In the sweeping generalization category, 2010 was a year of significant progress in tech for an aging population. It was a year of greater general market awareness about the role of tech and aging thanks to NPR, more sophisticated technology capabilities, and a boost in training and interest among those who serve an older population. Let's round up 2010, a year in which the concept and goals of aging in place took off, creating buzz and greater interest in the related technologies and services to help individuals, families, and professional caregivers. As a result of 2010, let's look into the 2011 crystal ball -- when the first of the intrepid baby boomers becomes a 65-year-old 'senior boomer' (arggghhh!), predict a few things and express some hope for a few others:
Remote home monitoring got buzz and investment. Venture capitalists stepped up for remote monitoring: Healthsense received venture funding, as did WellAWARE. Numerous news outlets pointed a consumer flashlight onto GrandCare Systems and this still fairly narrow market, now blurred further this year with remote health monitoring (aka telehealth, wireless health) -- now in some cases reimbursed due to vital sign monitoring during post-hospital rehab stays.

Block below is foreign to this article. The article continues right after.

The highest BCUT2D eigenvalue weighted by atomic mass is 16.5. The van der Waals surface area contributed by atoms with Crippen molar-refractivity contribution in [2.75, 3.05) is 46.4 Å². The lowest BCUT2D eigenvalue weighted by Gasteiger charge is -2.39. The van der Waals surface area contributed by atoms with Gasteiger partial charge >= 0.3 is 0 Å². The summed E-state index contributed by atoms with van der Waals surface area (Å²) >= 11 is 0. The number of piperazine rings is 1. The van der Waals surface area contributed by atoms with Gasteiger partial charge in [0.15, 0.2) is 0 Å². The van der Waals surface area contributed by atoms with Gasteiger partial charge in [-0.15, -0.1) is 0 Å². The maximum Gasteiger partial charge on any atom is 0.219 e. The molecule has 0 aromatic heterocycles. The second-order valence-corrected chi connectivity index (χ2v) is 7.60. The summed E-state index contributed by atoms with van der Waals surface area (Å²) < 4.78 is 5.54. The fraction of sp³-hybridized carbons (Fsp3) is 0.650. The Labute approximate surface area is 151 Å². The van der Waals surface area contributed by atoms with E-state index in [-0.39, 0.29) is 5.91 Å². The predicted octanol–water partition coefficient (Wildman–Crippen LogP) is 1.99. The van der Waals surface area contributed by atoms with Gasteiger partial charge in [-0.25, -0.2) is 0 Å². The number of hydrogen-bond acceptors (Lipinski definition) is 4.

PREDICTION: 2011 will further blur the distinction between remote health monitoring and passive activity monitoring. Given the fertile health technology marketplace of grants for trial projects among non-profit organizations, my take is that vendors would do well to add device enablement (like blood pressure and weight scale), seek FDA approval and throw in the towel on preserving a standalone category.